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Publication numberUS5916312 A
Publication typeGrant
Application numberUS 08/851,695
Publication dateJun 29, 1999
Filing dateMay 6, 1997
Priority dateMay 6, 1997
Fee statusLapsed
Publication number08851695, 851695, US 5916312 A, US 5916312A, US-A-5916312, US5916312 A, US5916312A
InventorsQuang C. Phung, Moshe Bublil
Original AssigneeSony Corporation, Sony Electronics, Inc.
Export CitationBiBTeX, EndNote, RefMan
External Links: USPTO, USPTO Assignment, Espacenet
ASIC having flexible host CPU interface for ASIC adaptable for multiple processor family members
US 5916312 A
Abstract
A CPU interface having an 8-bit mode in which the interface is capable of interfacing with a host CPU having 8-bit data bus, and a 16-bit mode in which the interface is capable of interfacing with a host CPU having a 16-bit data bus. The host CPU interface is further capable of switching between its 8-bit and 16-bit modes in real time in response to a 16-bit host CPU entering sections of 8-bit or 16-bit software. The interface also has "direct" and "indirect" addressing modes, so that the interface can send or receive time-multiplexed data, and receive address information on a single bus ("indirect" mode) or send or receive data, and receive address information in parallel on separate buses ("direct" mode).
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Claims(19)
What is claimed is:
1. An application specific integrated circuit (ASIC) including an interface for connection to a host central processing unit, comprising:
application specific circuitry for performing computations upon instruction from said central processing unit; and
an interface for connection to said host central processing unit, comprising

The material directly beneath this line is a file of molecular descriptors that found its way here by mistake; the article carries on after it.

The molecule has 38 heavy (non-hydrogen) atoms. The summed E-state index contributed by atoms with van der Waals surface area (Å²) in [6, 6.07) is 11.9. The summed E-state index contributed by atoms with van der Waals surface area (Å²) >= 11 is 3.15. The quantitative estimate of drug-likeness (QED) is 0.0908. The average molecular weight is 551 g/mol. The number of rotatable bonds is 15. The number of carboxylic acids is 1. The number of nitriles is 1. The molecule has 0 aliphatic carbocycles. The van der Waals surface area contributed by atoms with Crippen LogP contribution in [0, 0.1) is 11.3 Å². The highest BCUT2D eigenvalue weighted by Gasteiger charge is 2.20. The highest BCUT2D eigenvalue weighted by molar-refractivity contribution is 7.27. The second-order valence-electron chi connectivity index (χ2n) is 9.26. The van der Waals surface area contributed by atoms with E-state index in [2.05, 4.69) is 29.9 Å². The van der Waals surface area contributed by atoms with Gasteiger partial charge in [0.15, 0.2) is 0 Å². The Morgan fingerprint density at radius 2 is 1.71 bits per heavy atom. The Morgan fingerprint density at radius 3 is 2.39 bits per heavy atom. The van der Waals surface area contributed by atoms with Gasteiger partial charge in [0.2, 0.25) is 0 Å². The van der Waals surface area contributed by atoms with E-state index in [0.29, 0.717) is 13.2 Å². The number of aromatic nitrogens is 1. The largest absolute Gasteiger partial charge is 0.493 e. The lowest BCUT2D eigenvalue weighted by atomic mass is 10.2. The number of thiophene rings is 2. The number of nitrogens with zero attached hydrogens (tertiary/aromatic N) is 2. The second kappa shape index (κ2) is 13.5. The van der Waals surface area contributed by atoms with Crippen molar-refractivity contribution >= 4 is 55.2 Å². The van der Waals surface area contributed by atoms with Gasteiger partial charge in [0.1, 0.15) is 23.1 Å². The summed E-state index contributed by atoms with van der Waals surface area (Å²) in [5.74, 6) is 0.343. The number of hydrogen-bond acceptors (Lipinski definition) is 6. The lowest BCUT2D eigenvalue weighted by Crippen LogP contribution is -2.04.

a CPU data bus for connection to a data bus of said host central processing unit,
a data width signal line for receiving a data width signal indicative of a width of data used by said central processing unit,
a data register for storing data delivered to said interface from said CPU data bus or from said ASIC,
a transfer circuit connected to said CPU data bus and to said data register for transferring digital signals between said CPU data bus and said data register, said transfer circuit having a first mode in which said transfer circuit transfers a first number of digital signals between said CPU data bus and said data register, and a second mode in which said transfer circuit transfers a second different number of digital signals between said CPU data bus and said data register, said transfer circuit responding to a transfer circuit control signal by operating in said first mode or said second mode, and
control logic connected to said data width signal line and responsive to said data width signal to generate said transfer circuit control signal, said control logic delivering said transfer circuit control signal to said transfer circuit causing said transfer circuit to transfer either said first or said second different number of digital signals between said CPU data bus and said data register, based on a width of data used by said central processing unit as identified by said data width signal.
2. The ASIC of claim 1, wherein
said data register includes a first set of locations for storing said first number of digital signals, and a second set of locations for storing said first number of digital signals, and